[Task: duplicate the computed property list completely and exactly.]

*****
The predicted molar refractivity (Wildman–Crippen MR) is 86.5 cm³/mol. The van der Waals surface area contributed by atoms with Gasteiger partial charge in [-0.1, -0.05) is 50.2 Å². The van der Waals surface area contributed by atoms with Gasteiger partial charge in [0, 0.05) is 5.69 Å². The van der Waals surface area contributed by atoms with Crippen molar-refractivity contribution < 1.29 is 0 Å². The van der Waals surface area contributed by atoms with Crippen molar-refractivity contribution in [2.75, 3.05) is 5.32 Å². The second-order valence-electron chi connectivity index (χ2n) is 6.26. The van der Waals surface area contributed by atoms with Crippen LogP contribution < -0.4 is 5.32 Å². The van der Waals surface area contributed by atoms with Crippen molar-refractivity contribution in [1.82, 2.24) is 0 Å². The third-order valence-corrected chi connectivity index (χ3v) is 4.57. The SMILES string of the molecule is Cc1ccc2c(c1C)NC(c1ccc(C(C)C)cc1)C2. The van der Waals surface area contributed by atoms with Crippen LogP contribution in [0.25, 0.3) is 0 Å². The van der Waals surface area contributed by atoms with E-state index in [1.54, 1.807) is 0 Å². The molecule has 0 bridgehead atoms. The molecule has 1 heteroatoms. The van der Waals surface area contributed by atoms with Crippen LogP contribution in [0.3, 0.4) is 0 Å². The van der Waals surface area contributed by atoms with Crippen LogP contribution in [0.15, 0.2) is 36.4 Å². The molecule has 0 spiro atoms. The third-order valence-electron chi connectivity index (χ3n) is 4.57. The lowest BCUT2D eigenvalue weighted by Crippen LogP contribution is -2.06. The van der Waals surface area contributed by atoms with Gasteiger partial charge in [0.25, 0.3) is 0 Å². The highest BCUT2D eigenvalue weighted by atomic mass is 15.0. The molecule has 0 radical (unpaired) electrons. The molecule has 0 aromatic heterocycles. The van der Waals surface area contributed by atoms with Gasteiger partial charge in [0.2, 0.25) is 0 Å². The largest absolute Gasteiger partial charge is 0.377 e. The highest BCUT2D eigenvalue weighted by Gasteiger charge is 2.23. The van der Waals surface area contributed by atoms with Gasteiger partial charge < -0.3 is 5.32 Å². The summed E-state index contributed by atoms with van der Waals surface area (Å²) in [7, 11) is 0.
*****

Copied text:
The predicted molar refractivity (Wildman–Crippen MR) is 86.5 cm³/mol. The van der Waals surface area contributed by atoms with Gasteiger partial charge in [-0.1, -0.05) is 50.2 Å². The van der Waals surface area contributed by atoms with Gasteiger partial charge in [0, 0.05) is 5.69 Å². The van der Waals surface area contributed by atoms with Crippen molar-refractivity contribution < 1.29 is 0 Å². The van der Waals surface area contributed by atoms with Crippen molar-refractivity contribution in [2.75, 3.05) is 5.32 Å². The second-order valence-electron chi connectivity index (χ2n) is 6.26. The van der Waals surface area contributed by atoms with Crippen LogP contribution < -0.4 is 5.32 Å². The van der Waals surface area contributed by atoms with Crippen molar-refractivity contribution in [1.82, 2.24) is 0 Å². The third-order valence-corrected chi connectivity index (χ3v) is 4.57. The SMILES string of the molecule is Cc1ccc2c(c1C)NC(c1ccc(C(C)C)cc1)C2. The van der Waals surface area contributed by atoms with Crippen LogP contribution in [0.25, 0.3) is 0 Å². The van der Waals surface area contributed by atoms with E-state index in [1.54, 1.807) is 0 Å². The molecule has 0 bridgehead atoms. The molecule has 1 heteroatoms. The van der Waals surface area contributed by atoms with Crippen LogP contribution in [0.3, 0.4) is 0 Å². The van der Waals surface area contributed by atoms with Crippen LogP contribution in [0.15, 0.2) is 36.4 Å². The molecule has 0 spiro atoms. The third-order valence-electron chi connectivity index (χ3n) is 4.57. The lowest BCUT2D eigenvalue weighted by Crippen LogP contribution is -2.06. The van der Waals surface area contributed by atoms with Gasteiger partial charge in [0.25, 0.3) is 0 Å². The highest BCUT2D eigenvalue weighted by atomic mass is 15.0. The molecule has 0 radical (unpaired) electrons. The molecule has 0 aromatic heterocycles. The van der Waals surface area contributed by atoms with Gasteiger partial charge in [0.2, 0.25) is 0 Å². The largest absolute Gasteiger partial charge is 0.377 e. The highest BCUT2D eigenvalue weighted by Gasteiger charge is 2.23. The van der Waals surface area contributed by atoms with Gasteiger partial charge < -0.3 is 5.32 Å². The summed E-state index contributed by atoms with van der Waals surface area (Å²) in [7, 11) is 0.